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Apr 2, 2013
I believe a computer is a better diagnostician than any human can be, because computers understand odds and exceptions. I think a smart computer system that asks additional questions can probably isolate anything wrong with me.

The problem is how to fix it, because there are a lot of commercial interests involved in getting me to try an expensive drug over say "take a teaspoon of Bicarb with your evening meal", or "stop eating so many tomatoes".

I have had a painful eczema for about 7 years. Several specialists, and many creams and drugs later I have a cure. It was passed on to me by a guy in a forum, who noticed that when he went swimming sometimes he had relief over the next few days. It turns out that a correctly dosed swimming pool with the perfect Ph, the typical range of anti-bacterial and anti-fungal agents and salt chlorinators produces 20 000 litres of liquid that cures [my] eczema. I scooped up a litre, put it in a spray bottle, and I could now sell it for a fortune. I believe that 90% of medical problems can be solved with a free or cheap plant/food/chemical or simple change in behaviour - if you just knew what it was.

A successful medical system will leverage the [hidden] knowledge 7 billion people who get sick and happen upon something that improves the condition [plus some logic on human anatomy and creative thinking].
Apr 2, 2013

Scott's figure about results from the medical literature being wrong isn't a prank. He's referring to the work of John P. A. Ioannidis, whose 2005 paper, Why Most Published Research Findings Are False, is the most-cited paper of PLoS Medicine. The Atlantic has an article about it called Lies, Damned Lies, and Medical Statstics: http://www.theatlantic.com/magazine/print/2010/11/lies-damned-lies-and-medical-science/308269/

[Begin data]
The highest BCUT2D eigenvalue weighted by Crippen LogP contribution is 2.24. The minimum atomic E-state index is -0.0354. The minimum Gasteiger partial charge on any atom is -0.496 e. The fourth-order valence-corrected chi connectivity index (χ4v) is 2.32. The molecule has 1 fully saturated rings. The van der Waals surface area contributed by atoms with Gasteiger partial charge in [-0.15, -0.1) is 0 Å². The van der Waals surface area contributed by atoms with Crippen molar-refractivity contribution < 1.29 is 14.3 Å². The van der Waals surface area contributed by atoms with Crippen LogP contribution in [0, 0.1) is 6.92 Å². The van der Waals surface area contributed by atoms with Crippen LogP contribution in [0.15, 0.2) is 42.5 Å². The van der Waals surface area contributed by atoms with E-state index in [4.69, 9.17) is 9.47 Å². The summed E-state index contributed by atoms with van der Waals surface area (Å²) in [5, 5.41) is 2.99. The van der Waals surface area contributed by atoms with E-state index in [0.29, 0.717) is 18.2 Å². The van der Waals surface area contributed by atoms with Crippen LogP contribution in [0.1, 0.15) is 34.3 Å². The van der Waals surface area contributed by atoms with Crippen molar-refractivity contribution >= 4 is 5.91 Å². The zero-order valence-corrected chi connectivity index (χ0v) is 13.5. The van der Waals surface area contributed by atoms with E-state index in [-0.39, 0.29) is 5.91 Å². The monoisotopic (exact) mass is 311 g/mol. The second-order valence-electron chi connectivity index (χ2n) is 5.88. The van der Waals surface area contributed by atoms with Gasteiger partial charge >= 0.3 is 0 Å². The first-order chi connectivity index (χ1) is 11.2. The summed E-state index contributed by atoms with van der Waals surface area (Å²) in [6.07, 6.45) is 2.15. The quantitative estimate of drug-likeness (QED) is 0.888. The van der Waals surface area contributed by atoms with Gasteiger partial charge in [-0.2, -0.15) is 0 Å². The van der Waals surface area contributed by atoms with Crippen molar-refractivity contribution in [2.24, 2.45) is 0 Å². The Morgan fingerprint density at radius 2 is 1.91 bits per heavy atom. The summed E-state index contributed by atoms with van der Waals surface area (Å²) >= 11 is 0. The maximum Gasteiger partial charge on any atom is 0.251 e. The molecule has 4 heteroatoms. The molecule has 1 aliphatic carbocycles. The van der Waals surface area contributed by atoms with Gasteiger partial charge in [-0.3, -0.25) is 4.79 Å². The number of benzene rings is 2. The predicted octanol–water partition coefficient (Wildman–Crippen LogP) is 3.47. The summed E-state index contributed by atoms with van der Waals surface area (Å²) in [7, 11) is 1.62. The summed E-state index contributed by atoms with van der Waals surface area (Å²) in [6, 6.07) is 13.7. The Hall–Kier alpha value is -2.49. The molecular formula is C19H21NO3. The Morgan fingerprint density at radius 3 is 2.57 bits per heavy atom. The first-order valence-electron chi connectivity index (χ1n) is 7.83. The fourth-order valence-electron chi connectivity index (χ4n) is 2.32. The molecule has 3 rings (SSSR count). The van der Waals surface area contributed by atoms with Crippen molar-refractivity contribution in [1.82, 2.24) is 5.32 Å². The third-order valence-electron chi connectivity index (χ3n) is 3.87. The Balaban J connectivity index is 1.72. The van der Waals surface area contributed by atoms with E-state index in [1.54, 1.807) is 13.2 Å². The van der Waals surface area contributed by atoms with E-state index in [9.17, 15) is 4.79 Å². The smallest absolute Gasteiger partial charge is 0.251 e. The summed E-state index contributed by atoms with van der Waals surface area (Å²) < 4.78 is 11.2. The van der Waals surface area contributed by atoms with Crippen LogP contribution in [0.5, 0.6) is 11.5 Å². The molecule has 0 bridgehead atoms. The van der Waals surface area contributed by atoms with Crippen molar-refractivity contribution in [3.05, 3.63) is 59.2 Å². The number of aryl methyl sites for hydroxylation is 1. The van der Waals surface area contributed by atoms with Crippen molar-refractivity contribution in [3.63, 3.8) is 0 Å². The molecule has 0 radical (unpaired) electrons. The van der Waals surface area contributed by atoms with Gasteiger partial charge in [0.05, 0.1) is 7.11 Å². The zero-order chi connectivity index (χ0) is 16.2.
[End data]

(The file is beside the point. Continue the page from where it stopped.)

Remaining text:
But the impact of this is sometimes overstated. Doctors are aware of the problems with individual studies, especially studies that aren't random controlled trials. The media will report on individual studies as if they're breakthroughs that change everything, but scientific knowledge progresses through systematic reviews of multiple studies. Here's a medical student discussing all this (he even mentions MetaMed): http://slatestarcodex.com/2013/02/17/90-of-all-claims-about-the-problems-with-medical-studies-are-wrong/
Apr 2, 2013

[MetaMed isn't a prank. It's run by some friends of mine.]

OK, but what about the part I mentioned? A 50% difference of opinion rate seems high, and as for 80% of the medical literature being wrong....now that I think of it where DID you get that number from, Scott, if it wasnt a joke? What source of medical information is so reliable that you can check the medical literature against it? Or is the term 'medical literature' referring to anything in the book store that promises to improve your health?
Apr 2, 2013
Of course, the problem with "The Adams Law of Slow-Moving Disasters" is that when it doesn't work out we won't be around to notice.
Apr 1, 2013
MetaMed isn't a prank. It's run by some friends of mine. Here's their page at VentureBeat: http://venturebeat.com/company/metamed/
Apr 1, 2013
The link to MetaMed's site is broken; it should be http://www.metamed.com/